August 16, 2021

The Official Secrets Act and jail-worthy journalism - clickbait or cause for concern?

The new proposals to amend the Official Secrets Act have been a hot topic in recent press. While general consensus is that in the age of technology the laws regarding official information need revision, there is also concern that the new plans are being used to prevent journalists and whistleblowers from uncovering and reporting on stories that might embarrass official bodies. But to what extent is journalism in jeopardy and should the public be alarmed? 

What is the Official Secrets Act 1989?

The Official Secrets Act 1989 is legislation that protects state secrets and official data relating to national security and information held by the government. 

Although people refer to “signing the Official Secrets Act”, individuals with access to classified information are automatically bound by it because it is the law and not a contract. 

The Act passed in 1989 creates offences related to the unauthorised disclosure of information by government employees. There are protected categories of information that can trigger an offence under the Act. I.e. It is a criminal offence for current or former government employees to release certain information that is considered “damaging”. There are six types of information, including that relating to security, defence, and international relations. 

What are the proposed changes and why is there controversy?

The Home Secretary, Priti Patel, has published plans to widen the scope of the Official Secrets Act. This follows raids conducted by officials from the Information Commissioner’s Office in an attempt to discover who leaked security camera footage of Matt Hancock’s affair with his aide, Gina Coladangelo. In response, Victoria Newton, editor of The Sun newspaper has said she would risk jail before disclosing the source, which she argues was undeniably in the public interest. 

The new proposals include imposing stricter penalties for breaches and also treating journalists that leak “unauthorised disclosures” in the same way as state espionage - criminal punishment will extend to whistleblowers, journalists, and editors. The consultation also discusses whether the current maximum sentence of two years should be increased to fourteen years. 

If the new plans are approved, this would have had implications on those connected to recent stories such as the MPs’ expenses scandal and the bullying allegations in Buckingham Palace. 

Could a ‘Public Interest Defence’ be the answer?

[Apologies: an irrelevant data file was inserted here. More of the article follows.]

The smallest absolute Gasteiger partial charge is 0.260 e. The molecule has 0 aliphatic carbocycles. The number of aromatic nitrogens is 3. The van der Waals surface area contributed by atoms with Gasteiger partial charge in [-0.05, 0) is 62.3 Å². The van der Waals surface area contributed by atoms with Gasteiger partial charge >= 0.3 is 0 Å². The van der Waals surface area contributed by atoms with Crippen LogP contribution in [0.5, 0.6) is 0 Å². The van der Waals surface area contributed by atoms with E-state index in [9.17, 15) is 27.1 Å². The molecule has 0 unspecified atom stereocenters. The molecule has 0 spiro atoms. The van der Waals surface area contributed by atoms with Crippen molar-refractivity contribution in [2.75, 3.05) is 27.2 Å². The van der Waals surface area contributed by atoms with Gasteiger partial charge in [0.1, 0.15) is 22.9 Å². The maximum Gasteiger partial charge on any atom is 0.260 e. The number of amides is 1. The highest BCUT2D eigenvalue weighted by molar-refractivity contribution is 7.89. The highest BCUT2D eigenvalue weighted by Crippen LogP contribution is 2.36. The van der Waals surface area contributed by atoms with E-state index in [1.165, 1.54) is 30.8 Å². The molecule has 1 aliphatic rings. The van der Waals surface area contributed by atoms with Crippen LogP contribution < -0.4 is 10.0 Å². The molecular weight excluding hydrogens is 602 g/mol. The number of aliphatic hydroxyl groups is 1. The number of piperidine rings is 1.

The Government has taken on board a number of recommendations by the independent Law Commission, but not all. For example, the Commission suggested a “public interest defence” to the new rules, which would have acted as a safeguard for journalists - if their disclosure of information was carried out in the public interest, they could not be convicted under the Act. This would follow similar forms of public interest defences enacted in countries such as Australia, New Zealand, and Canada.

However, the Home Office has rejected this proposal, saying it could “undermine our efforts to prevent damaging unauthorised disclosures”. Critics are concerned that without the necessary safeguards, freedom of press will be compromised and it will be much harder to hold public bodies and officials to account. 


Next steps

While critics acknowledge that the law should respond to the changing times and security is important to counter threat, there remains concern that these laws, if implemented, could jeopardise freedom of press and government accountability. 

In an interview on LBC, Boris Johnson said that the government wants to “make sure that we don’t do anything to interrupt the operation of good journalism” and the Home Office has said this will be a priority and that they will listen to the consultation responses before developing the final proposals.

The Home Office consultation period ran from 13 May to 22 July 2021 and the Government will now be looking at the responses. Consultations provide an important stage in the policymaking process and it enables the public to scrutinise preliminary proposals and inform the development of the policy in its later stages. A summary will be published by the Government alongside further action, e.g. laying legislation before Parliament. 

Read more about the proposals here.

With thanks to Samantha Ruston for this post.

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